He is lead author of a paper detailing the work, part of his doctoral thesis, which is being published online May 14 in Journal of Climate, published by the American Meteorological Society. Co-authors, all from the UW, are Lan Cuo, Ben Livneh, Dennis Lettenmaier, Mark Stoelinga, Philip Mote and John M. Wallace.
While there still is uncertainty in the trend data, people can expect to see lower spring snowpack more frequently in the future, with low-snow winters bringing low-flow summers, Casola said. Winter precipitation in the Cascades is likely to be similar to what is recorded now, but more of it will be rain.
Casola notes that businesses, resource manager, utilities and irrigators increasingly accept the notion of climate change, and many try to incorporate the information into long-term plans.
“Now they want to know, ‘What does this mean for my operation?’” he said. “People are becoming more savvy to the issue of climate change. They want to be aware of changes that might be coming and to identify areas in their systems that perhaps need to be modified.”
The work was funded by the National Science Foundation and the Joint Institute for the Study of the Atmosphere and Ocean at the UW.
The following is an excerpt from the “Water Woes” article in the Northern Kittitas County Tribune, Cle Elum, Washington by Bruce Coe (for full article Click Here): A public meeting was held in Ellensburg concerning the development of new wells outside the Upper Kittitas County Groundwater Rule Area. The proposal retains the concept of an exempt well which would allow 350 gallons a day, metered with higher usage compensated with a mitigation plan. For a more comprehensive look at the proposed rules Click Here
Click Here for a little history of irrigation in the Yakima Valley
Click Here for Bureau of Reclamation site on background and history on the Yakima Project
the following is from “Effects of Potential Future Warming on Runoff in the Yakima River Basin, Washington”
Prepared by the United States Geological Survey and the Bureau of Reclamation
The report describes the future potential climate change that may occur in the Yakima River Basin. Tables 2 & 3 below show the possible changes that would effect instream flow and out of stream water usage. All watershed plans should consider the lesser amount of water runoff and snow melt conditions in the Basin.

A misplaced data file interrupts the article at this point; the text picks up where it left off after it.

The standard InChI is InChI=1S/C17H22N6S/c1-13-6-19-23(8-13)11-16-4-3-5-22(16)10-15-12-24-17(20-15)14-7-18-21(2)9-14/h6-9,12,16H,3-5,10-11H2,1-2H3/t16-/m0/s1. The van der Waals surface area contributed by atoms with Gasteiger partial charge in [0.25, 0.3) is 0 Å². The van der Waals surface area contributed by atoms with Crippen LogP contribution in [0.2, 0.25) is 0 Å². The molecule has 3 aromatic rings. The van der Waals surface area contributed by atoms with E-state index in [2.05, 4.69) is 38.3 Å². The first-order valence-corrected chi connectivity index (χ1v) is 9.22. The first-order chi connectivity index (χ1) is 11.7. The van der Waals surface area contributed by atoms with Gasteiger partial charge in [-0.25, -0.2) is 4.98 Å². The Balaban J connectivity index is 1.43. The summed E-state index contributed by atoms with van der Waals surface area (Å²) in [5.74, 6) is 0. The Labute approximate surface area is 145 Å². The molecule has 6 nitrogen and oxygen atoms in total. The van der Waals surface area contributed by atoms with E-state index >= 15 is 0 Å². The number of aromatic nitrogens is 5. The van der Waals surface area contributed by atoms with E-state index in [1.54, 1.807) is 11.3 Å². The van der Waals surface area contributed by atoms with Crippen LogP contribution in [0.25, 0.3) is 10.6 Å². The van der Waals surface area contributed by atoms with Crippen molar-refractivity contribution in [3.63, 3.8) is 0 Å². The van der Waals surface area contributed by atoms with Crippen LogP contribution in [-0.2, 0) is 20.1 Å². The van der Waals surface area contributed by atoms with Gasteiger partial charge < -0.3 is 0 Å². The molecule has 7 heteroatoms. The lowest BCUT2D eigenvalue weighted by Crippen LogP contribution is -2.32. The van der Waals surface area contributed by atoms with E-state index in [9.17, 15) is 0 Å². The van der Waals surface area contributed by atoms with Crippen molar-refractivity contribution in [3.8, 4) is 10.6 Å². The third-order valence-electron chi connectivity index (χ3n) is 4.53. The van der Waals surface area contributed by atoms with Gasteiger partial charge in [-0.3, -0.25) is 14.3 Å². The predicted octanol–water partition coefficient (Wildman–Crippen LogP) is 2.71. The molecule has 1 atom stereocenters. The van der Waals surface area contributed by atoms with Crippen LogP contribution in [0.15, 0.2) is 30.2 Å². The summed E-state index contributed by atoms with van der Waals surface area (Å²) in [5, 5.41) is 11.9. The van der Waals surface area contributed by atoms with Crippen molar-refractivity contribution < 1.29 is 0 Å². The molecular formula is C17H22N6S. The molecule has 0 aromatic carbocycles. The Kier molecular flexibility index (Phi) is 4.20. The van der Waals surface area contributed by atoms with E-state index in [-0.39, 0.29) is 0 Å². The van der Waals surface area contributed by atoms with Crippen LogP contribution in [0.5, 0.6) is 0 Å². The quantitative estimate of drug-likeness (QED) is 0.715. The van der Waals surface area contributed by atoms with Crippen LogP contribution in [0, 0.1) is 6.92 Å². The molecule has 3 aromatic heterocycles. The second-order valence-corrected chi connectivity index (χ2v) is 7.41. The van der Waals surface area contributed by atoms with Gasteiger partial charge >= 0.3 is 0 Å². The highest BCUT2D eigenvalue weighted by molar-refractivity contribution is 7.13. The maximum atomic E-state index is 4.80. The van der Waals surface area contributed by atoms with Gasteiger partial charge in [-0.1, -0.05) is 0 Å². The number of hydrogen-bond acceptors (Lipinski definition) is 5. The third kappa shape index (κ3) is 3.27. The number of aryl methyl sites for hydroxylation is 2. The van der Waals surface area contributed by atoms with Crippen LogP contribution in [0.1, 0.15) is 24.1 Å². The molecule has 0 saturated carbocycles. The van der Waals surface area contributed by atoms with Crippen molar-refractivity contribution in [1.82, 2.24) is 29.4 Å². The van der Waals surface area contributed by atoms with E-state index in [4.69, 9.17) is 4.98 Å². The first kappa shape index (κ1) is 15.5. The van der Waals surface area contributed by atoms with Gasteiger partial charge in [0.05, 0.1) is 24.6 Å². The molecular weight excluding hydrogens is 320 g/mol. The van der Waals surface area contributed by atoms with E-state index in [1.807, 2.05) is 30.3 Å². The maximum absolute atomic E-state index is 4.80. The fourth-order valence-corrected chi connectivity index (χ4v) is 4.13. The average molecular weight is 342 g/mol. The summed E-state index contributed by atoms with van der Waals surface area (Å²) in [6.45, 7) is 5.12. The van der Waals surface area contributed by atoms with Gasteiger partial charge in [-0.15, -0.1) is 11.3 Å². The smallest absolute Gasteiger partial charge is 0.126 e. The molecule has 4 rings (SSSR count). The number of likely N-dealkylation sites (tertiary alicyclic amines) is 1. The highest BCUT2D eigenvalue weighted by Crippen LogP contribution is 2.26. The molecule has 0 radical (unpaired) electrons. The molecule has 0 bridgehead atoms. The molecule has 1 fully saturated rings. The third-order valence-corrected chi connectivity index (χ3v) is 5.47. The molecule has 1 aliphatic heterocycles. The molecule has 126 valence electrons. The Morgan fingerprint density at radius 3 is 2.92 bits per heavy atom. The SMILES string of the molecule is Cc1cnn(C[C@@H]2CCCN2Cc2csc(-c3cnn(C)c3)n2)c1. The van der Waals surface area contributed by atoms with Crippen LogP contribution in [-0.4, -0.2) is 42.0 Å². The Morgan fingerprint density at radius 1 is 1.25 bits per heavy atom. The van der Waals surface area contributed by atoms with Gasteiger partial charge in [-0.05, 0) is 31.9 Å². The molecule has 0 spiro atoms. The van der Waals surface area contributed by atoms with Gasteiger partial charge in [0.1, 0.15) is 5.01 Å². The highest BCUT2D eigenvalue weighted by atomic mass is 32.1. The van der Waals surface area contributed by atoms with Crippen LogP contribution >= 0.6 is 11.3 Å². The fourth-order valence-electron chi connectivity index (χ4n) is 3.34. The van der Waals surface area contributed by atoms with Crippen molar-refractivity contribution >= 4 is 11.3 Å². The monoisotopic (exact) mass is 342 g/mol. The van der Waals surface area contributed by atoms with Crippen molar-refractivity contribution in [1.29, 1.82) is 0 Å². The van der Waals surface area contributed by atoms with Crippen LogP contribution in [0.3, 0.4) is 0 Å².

Click on Effects of Potential Future Warming on Runoff in Yakima Basin for the full report.
The location of the proposed enhancement identified in the Integrated Plan of the Yakima River Basin can be viewed by clicking here for Map and may be enlarged for clarity. It includes maps of the Yakima River Watershed WIRA’s 37, 38, & 39. Important areas identified in the Integrated Plan are
- the location of the property to be purchased by Washington State is the area around the north, middle, & west forks of the Teaneway River.
- the drainage area for Lake Kachess and Lake Kachelus available to provide the additional water for the lake Kachelus additional storage.
- the location of the proposed Bumping Lake enlargement and it’s proximity to the William O. Douglas Wilderness Area. The proposed dam site is near where the Bumping River Road crosses Bumping River.
- the boundaries of the Yakama Nation, the United States Department of Energy Site (Hanford), the Yakima Training Center, and other public lands such as national forests are identified.
- the map of the Yakima Basin was developed by the Department of Ecology GIS Technical Water Resources Program in March, 2004.
After a 100-year absence, sockeye return to Lake Cle Elum
LAKE CLE ELUM, Wash. – For the first time in more than a century, sockeye salmon are returning to Lake Cle Elum high in the Cascades.
The project led by the Yakama Indian tribe – on a bare bone’s budget – is getting applause across the continent.
And this weekend, tribal members were there to witness something not seen in more than 100 years – sockeye salmon returning from the Pacific Ocean back home to Lake Cle Elum at last.
So historic is this for the Yakama Tribe that they call it simply “the return.”
“I feel gratitude. Gratitude to The Creator for allowing us to be able to bring these fish back from extinction,” says Virgil Lewis of the Yakama Tribal Council.
It wasn’t easy.
Elders say you could cross the river on the backs of the sockeye in the old days – until dams destroyed it all.
The, in 2009, 1,000 sockeye were transplanted to Lake Cle Elum from elsewhere. More were added each year.
And incredibly, they started spawning here – in gravel beds untouched for a century.
The juveniles began finding their way over dams to the Pacific Ocean. Then, surviving their way back, unable to climb the last few dams, the Yakama waited until – there they were, swimming through a fish counter beneath Roza Dam.